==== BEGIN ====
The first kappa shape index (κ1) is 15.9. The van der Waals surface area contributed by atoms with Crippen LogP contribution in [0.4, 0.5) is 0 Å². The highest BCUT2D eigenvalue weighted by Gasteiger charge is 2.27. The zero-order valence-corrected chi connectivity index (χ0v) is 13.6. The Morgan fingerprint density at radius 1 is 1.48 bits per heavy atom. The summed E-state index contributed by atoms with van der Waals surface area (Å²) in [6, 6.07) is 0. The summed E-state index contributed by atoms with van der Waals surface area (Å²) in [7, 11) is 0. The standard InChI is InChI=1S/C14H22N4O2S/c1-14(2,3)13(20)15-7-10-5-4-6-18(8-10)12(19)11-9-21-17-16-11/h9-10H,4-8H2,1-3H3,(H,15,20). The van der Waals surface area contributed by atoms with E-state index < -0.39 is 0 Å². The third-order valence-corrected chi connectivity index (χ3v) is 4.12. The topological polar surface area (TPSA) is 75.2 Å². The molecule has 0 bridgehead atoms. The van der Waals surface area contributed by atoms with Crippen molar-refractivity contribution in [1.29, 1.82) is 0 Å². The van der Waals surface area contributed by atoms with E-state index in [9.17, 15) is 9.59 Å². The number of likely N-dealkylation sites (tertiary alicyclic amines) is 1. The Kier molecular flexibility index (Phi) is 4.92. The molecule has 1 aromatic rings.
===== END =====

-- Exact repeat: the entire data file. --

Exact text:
The first kappa shape index (κ1) is 15.9. The van der Waals surface area contributed by atoms with Crippen LogP contribution in [0.4, 0.5) is 0 Å². The highest BCUT2D eigenvalue weighted by Gasteiger charge is 2.27. The zero-order valence-corrected chi connectivity index (χ0v) is 13.6. The Morgan fingerprint density at radius 1 is 1.48 bits per heavy atom. The summed E-state index contributed by atoms with van der Waals surface area (Å²) in [6, 6.07) is 0. The summed E-state index contributed by atoms with van der Waals surface area (Å²) in [7, 11) is 0. The standard InChI is InChI=1S/C14H22N4O2S/c1-14(2,3)13(20)15-7-10-5-4-6-18(8-10)12(19)11-9-21-17-16-11/h9-10H,4-8H2,1-3H3,(H,15,20). The van der Waals surface area contributed by atoms with E-state index < -0.39 is 0 Å². The third-order valence-corrected chi connectivity index (χ3v) is 4.12. The topological polar surface area (TPSA) is 75.2 Å². The molecule has 0 bridgehead atoms. The van der Waals surface area contributed by atoms with Crippen molar-refractivity contribution in [1.29, 1.82) is 0 Å². The van der Waals surface area contributed by atoms with E-state index in [9.17, 15) is 9.59 Å². The number of likely N-dealkylation sites (tertiary alicyclic amines) is 1. The Kier molecular flexibility index (Phi) is 4.92. The molecule has 1 aromatic rings.